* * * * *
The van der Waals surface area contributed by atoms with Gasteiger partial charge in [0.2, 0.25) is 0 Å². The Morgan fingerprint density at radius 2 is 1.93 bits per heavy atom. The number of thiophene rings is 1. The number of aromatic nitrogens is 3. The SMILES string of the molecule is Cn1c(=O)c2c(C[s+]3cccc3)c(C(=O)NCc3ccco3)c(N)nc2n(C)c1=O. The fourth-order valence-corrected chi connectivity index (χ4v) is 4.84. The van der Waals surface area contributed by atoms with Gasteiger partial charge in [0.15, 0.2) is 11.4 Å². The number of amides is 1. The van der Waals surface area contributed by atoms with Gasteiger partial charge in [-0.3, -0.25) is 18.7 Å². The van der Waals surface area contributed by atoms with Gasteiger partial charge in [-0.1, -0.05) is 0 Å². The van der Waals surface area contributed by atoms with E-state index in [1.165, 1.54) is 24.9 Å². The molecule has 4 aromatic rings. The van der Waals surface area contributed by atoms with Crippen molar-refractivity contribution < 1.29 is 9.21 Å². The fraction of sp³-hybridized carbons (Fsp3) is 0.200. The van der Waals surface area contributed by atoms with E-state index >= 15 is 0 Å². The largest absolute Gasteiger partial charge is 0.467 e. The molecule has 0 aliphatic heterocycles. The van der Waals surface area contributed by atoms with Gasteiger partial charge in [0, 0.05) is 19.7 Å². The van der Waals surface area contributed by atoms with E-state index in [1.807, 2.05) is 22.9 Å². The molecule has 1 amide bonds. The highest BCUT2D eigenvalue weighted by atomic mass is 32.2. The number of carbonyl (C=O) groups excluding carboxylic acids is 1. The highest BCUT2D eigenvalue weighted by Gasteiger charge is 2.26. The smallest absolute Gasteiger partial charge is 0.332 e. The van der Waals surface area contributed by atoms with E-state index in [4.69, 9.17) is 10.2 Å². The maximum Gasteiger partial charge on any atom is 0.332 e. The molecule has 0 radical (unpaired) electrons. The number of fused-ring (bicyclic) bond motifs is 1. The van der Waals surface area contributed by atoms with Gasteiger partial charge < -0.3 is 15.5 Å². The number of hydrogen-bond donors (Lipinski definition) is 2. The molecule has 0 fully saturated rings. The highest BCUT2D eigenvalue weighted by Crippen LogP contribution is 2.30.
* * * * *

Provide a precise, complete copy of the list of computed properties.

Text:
The van der Waals surface area contributed by atoms with Gasteiger partial charge in [0.2, 0.25) is 0 Å². The Morgan fingerprint density at radius 2 is 1.93 bits per heavy atom. The number of thiophene rings is 1. The number of aromatic nitrogens is 3. The SMILES string of the molecule is Cn1c(=O)c2c(C[s+]3cccc3)c(C(=O)NCc3ccco3)c(N)nc2n(C)c1=O. The fourth-order valence-corrected chi connectivity index (χ4v) is 4.84. The van der Waals surface area contributed by atoms with Gasteiger partial charge in [0.15, 0.2) is 11.4 Å². The number of amides is 1. The van der Waals surface area contributed by atoms with Gasteiger partial charge in [-0.3, -0.25) is 18.7 Å². The van der Waals surface area contributed by atoms with Gasteiger partial charge in [-0.1, -0.05) is 0 Å². The van der Waals surface area contributed by atoms with E-state index in [1.165, 1.54) is 24.9 Å². The molecule has 4 aromatic rings. The van der Waals surface area contributed by atoms with Crippen molar-refractivity contribution < 1.29 is 9.21 Å². The fraction of sp³-hybridized carbons (Fsp3) is 0.200. The van der Waals surface area contributed by atoms with E-state index >= 15 is 0 Å². The largest absolute Gasteiger partial charge is 0.467 e. The molecule has 0 aliphatic heterocycles. The van der Waals surface area contributed by atoms with Gasteiger partial charge in [0, 0.05) is 19.7 Å². The van der Waals surface area contributed by atoms with E-state index in [1.807, 2.05) is 22.9 Å². The molecule has 1 amide bonds. The highest BCUT2D eigenvalue weighted by atomic mass is 32.2. The number of carbonyl (C=O) groups excluding carboxylic acids is 1. The highest BCUT2D eigenvalue weighted by Gasteiger charge is 2.26. The smallest absolute Gasteiger partial charge is 0.332 e. The van der Waals surface area contributed by atoms with E-state index in [4.69, 9.17) is 10.2 Å². The maximum Gasteiger partial charge on any atom is 0.332 e. The molecule has 0 radical (unpaired) electrons. The number of fused-ring (bicyclic) bond motifs is 1. The van der Waals surface area contributed by atoms with Gasteiger partial charge < -0.3 is 15.5 Å². The number of hydrogen-bond donors (Lipinski definition) is 2. The molecule has 0 fully saturated rings. The highest BCUT2D eigenvalue weighted by Crippen LogP contribution is 2.30.